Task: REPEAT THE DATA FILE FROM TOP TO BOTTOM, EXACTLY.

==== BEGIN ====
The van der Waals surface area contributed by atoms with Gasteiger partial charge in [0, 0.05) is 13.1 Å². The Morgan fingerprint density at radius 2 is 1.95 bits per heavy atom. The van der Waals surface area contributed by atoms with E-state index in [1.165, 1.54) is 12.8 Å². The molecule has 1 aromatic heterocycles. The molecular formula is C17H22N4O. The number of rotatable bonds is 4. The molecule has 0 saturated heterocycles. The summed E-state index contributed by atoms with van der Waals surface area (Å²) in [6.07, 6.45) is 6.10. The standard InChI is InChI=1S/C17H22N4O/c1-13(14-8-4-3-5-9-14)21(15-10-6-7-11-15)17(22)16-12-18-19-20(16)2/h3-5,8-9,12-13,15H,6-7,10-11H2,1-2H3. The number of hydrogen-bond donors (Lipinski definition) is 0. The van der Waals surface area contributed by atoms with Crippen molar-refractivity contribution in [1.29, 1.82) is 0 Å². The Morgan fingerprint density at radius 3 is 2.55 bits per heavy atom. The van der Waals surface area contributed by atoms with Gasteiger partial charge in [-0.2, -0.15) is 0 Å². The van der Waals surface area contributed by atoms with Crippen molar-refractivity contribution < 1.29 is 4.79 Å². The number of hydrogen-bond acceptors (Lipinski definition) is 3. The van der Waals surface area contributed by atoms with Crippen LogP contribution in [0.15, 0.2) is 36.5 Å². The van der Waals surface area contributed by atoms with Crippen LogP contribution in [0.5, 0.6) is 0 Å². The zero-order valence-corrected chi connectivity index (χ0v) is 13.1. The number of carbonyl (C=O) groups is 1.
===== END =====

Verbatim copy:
The van der Waals surface area contributed by atoms with Gasteiger partial charge in [0, 0.05) is 13.1 Å². The Morgan fingerprint density at radius 2 is 1.95 bits per heavy atom. The van der Waals surface area contributed by atoms with E-state index in [1.165, 1.54) is 12.8 Å². The molecule has 1 aromatic heterocycles. The molecular formula is C17H22N4O. The number of rotatable bonds is 4. The molecule has 0 saturated heterocycles. The summed E-state index contributed by atoms with van der Waals surface area (Å²) in [6.07, 6.45) is 6.10. The standard InChI is InChI=1S/C17H22N4O/c1-13(14-8-4-3-5-9-14)21(15-10-6-7-11-15)17(22)16-12-18-19-20(16)2/h3-5,8-9,12-13,15H,6-7,10-11H2,1-2H3. The number of hydrogen-bond donors (Lipinski definition) is 0. The van der Waals surface area contributed by atoms with Crippen molar-refractivity contribution in [1.29, 1.82) is 0 Å². The Morgan fingerprint density at radius 3 is 2.55 bits per heavy atom. The van der Waals surface area contributed by atoms with Gasteiger partial charge in [-0.2, -0.15) is 0 Å². The van der Waals surface area contributed by atoms with Crippen molar-refractivity contribution < 1.29 is 4.79 Å². The number of hydrogen-bond acceptors (Lipinski definition) is 3. The van der Waals surface area contributed by atoms with Crippen LogP contribution in [0.15, 0.2) is 36.5 Å². The van der Waals surface area contributed by atoms with Crippen LogP contribution in [0.5, 0.6) is 0 Å². The zero-order valence-corrected chi connectivity index (χ0v) is 13.1. The number of carbonyl (C=O) groups is 1.